The Orioles had some talented coaches already in place last year with Buck Britton (Double-A Bowie), Kyle Moore (Low-A Delmarva) and Alan Mills (GCL Orioles), all three of whom were named Manager of the Year in their respective leagues. Britton and Mills will return to their posts in 2020, while Moore was bumped up to High-A Frederick.

Delmarva pitching coach Justin Ramsey, who was named South Atlantic Coach of the Year in 2019, will team up with Britton at Bowie as the new pitching coach for the Baysox in 2020.

“We’re looking for coaches who are intrinsically motivated. They have a growth mindset, are humble and want to collaborate,” Blood said. “That’s the gist of it. The understanding of technology and data, that just comes organically with this type of person, who is staying up-to-date with the available tools that can make you a better coach. We’re looking for people who want to be great with technology because they want to be as good of a coach as possible.”

The Orioles have already been creative with some of their hires. Late last year, the club looked to the commercial training ranks to find support for player development, hiring Tim Gibbons from Be Elite Sports Training to serve as the hitting coach for Bowie and Ryan Fuller from Power in Training to be the hitting coach for Delmarva.

Both Gibbons and Fuller underscore the commitment of coaches to buy into the overall vision of the franchise.

“I don’t think it’s outside the box. I think these guys are very talented and smart and have been coaching hitting for a long time,” Blood said. “Ryan Fuller played minor-league baseball. Gibbons has coached professional players. These guys are just good hitting coaches. They’re highly capable and great people. I wouldn’t say it’s outside the box; they are just great hires.”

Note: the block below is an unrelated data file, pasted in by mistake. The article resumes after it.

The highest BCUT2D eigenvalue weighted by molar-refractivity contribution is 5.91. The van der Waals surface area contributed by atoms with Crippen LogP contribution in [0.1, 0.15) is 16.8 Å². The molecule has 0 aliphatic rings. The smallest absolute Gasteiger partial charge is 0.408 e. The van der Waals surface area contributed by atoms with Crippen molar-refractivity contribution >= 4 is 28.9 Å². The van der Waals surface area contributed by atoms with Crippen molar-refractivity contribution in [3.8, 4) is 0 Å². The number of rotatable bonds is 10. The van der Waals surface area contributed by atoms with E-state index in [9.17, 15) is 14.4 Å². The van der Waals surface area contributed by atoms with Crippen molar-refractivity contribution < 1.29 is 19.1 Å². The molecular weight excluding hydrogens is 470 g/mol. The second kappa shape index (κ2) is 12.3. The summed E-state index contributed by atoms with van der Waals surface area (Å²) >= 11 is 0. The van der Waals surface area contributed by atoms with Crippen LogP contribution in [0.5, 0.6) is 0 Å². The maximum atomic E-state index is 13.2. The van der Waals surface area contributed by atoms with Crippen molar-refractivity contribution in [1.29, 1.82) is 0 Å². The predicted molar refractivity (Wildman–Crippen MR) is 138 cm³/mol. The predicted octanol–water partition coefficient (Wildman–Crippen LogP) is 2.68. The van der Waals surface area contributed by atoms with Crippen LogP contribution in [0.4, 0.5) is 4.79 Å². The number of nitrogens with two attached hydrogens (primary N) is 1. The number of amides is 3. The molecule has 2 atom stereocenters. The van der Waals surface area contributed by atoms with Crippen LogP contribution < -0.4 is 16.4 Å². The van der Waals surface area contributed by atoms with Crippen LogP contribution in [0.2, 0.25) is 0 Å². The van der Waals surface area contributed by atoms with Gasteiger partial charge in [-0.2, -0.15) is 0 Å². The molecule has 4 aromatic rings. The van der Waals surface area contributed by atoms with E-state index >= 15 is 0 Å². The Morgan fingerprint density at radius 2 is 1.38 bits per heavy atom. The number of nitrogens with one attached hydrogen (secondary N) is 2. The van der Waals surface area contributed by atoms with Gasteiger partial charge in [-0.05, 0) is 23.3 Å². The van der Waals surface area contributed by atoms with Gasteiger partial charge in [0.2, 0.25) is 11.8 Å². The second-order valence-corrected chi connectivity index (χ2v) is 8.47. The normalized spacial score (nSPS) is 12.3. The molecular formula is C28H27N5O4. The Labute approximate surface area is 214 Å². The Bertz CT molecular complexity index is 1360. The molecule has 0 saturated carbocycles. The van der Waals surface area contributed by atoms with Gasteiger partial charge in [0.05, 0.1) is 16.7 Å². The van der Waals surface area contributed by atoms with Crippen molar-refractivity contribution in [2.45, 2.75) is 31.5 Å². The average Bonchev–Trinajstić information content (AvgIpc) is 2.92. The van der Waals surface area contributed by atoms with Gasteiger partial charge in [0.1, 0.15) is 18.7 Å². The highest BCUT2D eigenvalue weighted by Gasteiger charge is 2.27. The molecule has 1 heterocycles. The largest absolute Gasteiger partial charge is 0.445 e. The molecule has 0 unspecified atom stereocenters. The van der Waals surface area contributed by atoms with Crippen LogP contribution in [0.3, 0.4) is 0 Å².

Blood also has extensive experience working with young players. He served three years as the director of USA Baseball’s 18-and-under national team. Blood won three consecutive gold medals and compiled a 25-1 record in three international tournaments.

“USA was a phenomenal experience for me,” he said. “I was able to connect with really great coaches and really great players. I was just able to see and be around people I was able to learn from. The experience was putting elite teams together, identifying talent and developing that talent so they could come together and achieve a common goal: winning an international competition. It was very rewarding.”

Now, his focus is helping turn the Orioles into a perennial contender. However, Blood understands that success will not happen overnight. The key is to stay patient and make the solid, everyday decisions that are a building block for a brighter future.

“The first goal is to compile an impactful staff and provide them with resources and create lines of communication so they can do their job really well,” Blood said. “And then just create baseline processes for our department. I wouldn’t say we have overly ambitious goals. We really want to make sure we do the little things well and get the foundation set.”

Photo Credit: Courtesy of the Baltimore Orioles

Todd Karpovich

See all posts by Todd Karpovich. Follow Todd Karpovich on Twitter at @toddkarpovich